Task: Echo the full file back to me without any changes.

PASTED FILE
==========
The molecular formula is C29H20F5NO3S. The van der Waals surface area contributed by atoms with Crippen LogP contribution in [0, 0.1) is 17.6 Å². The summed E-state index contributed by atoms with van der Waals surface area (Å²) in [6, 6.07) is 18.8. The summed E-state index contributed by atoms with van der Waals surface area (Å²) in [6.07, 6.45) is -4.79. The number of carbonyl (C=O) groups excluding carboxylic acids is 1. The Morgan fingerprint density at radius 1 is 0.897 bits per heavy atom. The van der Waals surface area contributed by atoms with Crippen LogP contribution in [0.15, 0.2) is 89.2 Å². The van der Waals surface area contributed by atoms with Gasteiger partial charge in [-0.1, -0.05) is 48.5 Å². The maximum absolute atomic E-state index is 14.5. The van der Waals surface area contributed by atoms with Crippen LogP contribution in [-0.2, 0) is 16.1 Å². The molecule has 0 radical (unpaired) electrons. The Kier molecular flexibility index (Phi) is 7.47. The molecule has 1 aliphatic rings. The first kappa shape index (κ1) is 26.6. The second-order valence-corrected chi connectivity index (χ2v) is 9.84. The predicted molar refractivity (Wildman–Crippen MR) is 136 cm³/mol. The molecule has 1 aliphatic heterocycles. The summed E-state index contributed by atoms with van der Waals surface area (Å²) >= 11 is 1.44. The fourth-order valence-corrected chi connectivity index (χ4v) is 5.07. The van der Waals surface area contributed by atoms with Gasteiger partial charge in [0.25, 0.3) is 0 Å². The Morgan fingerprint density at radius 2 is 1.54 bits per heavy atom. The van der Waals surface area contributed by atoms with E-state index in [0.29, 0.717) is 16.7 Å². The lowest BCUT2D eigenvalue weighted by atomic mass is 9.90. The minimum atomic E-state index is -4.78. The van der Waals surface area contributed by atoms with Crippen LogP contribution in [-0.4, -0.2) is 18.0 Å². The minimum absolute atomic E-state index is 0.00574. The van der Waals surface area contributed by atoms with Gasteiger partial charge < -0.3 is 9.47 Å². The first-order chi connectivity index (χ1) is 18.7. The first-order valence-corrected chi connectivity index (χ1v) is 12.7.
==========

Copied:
The molecular formula is C29H20F5NO3S. The van der Waals surface area contributed by atoms with Crippen LogP contribution in [0, 0.1) is 17.6 Å². The summed E-state index contributed by atoms with van der Waals surface area (Å²) in [6, 6.07) is 18.8. The summed E-state index contributed by atoms with van der Waals surface area (Å²) in [6.07, 6.45) is -4.79. The number of carbonyl (C=O) groups excluding carboxylic acids is 1. The Morgan fingerprint density at radius 1 is 0.897 bits per heavy atom. The van der Waals surface area contributed by atoms with Crippen LogP contribution in [0.15, 0.2) is 89.2 Å². The van der Waals surface area contributed by atoms with Gasteiger partial charge in [-0.1, -0.05) is 48.5 Å². The maximum absolute atomic E-state index is 14.5. The van der Waals surface area contributed by atoms with Crippen LogP contribution in [-0.2, 0) is 16.1 Å². The molecule has 0 radical (unpaired) electrons. The Kier molecular flexibility index (Phi) is 7.47. The molecule has 1 aliphatic rings. The first kappa shape index (κ1) is 26.6. The second-order valence-corrected chi connectivity index (χ2v) is 9.84. The predicted molar refractivity (Wildman–Crippen MR) is 136 cm³/mol. The molecule has 1 aliphatic heterocycles. The summed E-state index contributed by atoms with van der Waals surface area (Å²) >= 11 is 1.44. The fourth-order valence-corrected chi connectivity index (χ4v) is 5.07. The van der Waals surface area contributed by atoms with Gasteiger partial charge in [0.25, 0.3) is 0 Å². The Morgan fingerprint density at radius 2 is 1.54 bits per heavy atom. The van der Waals surface area contributed by atoms with E-state index in [0.29, 0.717) is 16.7 Å². The lowest BCUT2D eigenvalue weighted by atomic mass is 9.90. The minimum atomic E-state index is -4.78. The van der Waals surface area contributed by atoms with Crippen LogP contribution in [-0.4, -0.2) is 18.0 Å². The minimum absolute atomic E-state index is 0.00574. The van der Waals surface area contributed by atoms with Gasteiger partial charge < -0.3 is 9.47 Å². The first-order chi connectivity index (χ1) is 18.7. The first-order valence-corrected chi connectivity index (χ1v) is 12.7.